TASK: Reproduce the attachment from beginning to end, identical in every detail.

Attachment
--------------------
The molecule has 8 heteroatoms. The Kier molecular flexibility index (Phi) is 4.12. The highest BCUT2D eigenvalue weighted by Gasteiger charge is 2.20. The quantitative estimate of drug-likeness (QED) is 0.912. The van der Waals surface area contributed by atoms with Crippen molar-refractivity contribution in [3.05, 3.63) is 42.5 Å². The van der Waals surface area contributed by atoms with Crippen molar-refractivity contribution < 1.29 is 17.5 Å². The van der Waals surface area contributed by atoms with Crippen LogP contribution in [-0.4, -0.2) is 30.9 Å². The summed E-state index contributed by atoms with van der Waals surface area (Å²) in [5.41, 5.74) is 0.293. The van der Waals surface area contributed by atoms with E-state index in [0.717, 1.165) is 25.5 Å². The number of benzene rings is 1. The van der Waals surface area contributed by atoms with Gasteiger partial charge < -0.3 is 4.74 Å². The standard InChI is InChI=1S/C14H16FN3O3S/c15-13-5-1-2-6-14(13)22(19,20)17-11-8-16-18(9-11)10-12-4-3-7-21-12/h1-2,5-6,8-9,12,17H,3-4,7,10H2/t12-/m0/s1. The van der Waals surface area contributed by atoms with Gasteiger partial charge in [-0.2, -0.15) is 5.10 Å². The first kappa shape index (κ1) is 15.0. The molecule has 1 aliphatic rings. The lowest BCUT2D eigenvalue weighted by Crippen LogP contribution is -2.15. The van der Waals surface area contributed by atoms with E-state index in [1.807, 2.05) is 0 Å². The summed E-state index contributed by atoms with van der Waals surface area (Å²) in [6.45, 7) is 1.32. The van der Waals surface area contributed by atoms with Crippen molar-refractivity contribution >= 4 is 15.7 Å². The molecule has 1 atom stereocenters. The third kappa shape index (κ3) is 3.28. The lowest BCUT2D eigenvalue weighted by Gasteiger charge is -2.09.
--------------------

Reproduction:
The molecule has 8 heteroatoms. The Kier molecular flexibility index (Phi) is 4.12. The highest BCUT2D eigenvalue weighted by Gasteiger charge is 2.20. The quantitative estimate of drug-likeness (QED) is 0.912. The van der Waals surface area contributed by atoms with Crippen molar-refractivity contribution in [3.05, 3.63) is 42.5 Å². The van der Waals surface area contributed by atoms with Crippen molar-refractivity contribution < 1.29 is 17.5 Å². The van der Waals surface area contributed by atoms with Crippen LogP contribution in [-0.4, -0.2) is 30.9 Å². The summed E-state index contributed by atoms with van der Waals surface area (Å²) in [5.41, 5.74) is 0.293. The van der Waals surface area contributed by atoms with E-state index in [0.717, 1.165) is 25.5 Å². The number of benzene rings is 1. The van der Waals surface area contributed by atoms with Gasteiger partial charge < -0.3 is 4.74 Å². The standard InChI is InChI=1S/C14H16FN3O3S/c15-13-5-1-2-6-14(13)22(19,20)17-11-8-16-18(9-11)10-12-4-3-7-21-12/h1-2,5-6,8-9,12,17H,3-4,7,10H2/t12-/m0/s1. The van der Waals surface area contributed by atoms with Gasteiger partial charge in [-0.2, -0.15) is 5.10 Å². The first kappa shape index (κ1) is 15.0. The molecule has 1 aliphatic rings. The lowest BCUT2D eigenvalue weighted by Crippen LogP contribution is -2.15. The van der Waals surface area contributed by atoms with E-state index in [1.807, 2.05) is 0 Å². The summed E-state index contributed by atoms with van der Waals surface area (Å²) in [6.45, 7) is 1.32. The van der Waals surface area contributed by atoms with Crippen molar-refractivity contribution >= 4 is 15.7 Å². The molecule has 1 atom stereocenters. The third kappa shape index (κ3) is 3.28. The lowest BCUT2D eigenvalue weighted by Gasteiger charge is -2.09.